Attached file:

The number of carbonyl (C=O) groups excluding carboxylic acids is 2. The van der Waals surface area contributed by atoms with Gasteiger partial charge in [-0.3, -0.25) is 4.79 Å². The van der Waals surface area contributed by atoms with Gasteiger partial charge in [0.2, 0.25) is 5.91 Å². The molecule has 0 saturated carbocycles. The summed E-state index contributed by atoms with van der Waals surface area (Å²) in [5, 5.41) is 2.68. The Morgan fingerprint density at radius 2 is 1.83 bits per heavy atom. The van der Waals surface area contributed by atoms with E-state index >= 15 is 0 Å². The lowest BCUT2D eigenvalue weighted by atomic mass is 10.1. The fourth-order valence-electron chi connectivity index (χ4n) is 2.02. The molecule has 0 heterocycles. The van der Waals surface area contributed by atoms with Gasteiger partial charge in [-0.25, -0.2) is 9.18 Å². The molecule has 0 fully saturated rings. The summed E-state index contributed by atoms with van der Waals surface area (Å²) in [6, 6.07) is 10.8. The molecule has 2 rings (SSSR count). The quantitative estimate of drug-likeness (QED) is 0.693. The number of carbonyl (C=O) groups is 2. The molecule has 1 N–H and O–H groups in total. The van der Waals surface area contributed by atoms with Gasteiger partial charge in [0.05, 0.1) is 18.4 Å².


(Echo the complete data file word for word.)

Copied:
The number of carbonyl (C=O) groups excluding carboxylic acids is 2. The van der Waals surface area contributed by atoms with Gasteiger partial charge in [-0.3, -0.25) is 4.79 Å². The van der Waals surface area contributed by atoms with Gasteiger partial charge in [0.2, 0.25) is 5.91 Å². The molecule has 0 saturated carbocycles. The summed E-state index contributed by atoms with van der Waals surface area (Å²) in [5, 5.41) is 2.68. The Morgan fingerprint density at radius 2 is 1.83 bits per heavy atom. The van der Waals surface area contributed by atoms with E-state index >= 15 is 0 Å². The lowest BCUT2D eigenvalue weighted by atomic mass is 10.1. The fourth-order valence-electron chi connectivity index (χ4n) is 2.02. The molecule has 0 heterocycles. The van der Waals surface area contributed by atoms with Gasteiger partial charge in [-0.25, -0.2) is 9.18 Å². The molecule has 0 fully saturated rings. The summed E-state index contributed by atoms with van der Waals surface area (Å²) in [6, 6.07) is 10.8. The molecule has 2 rings (SSSR count). The quantitative estimate of drug-likeness (QED) is 0.693. The number of carbonyl (C=O) groups is 2. The molecule has 1 N–H and O–H groups in total. The van der Waals surface area contributed by atoms with Gasteiger partial charge in [0.05, 0.1) is 18.4 Å².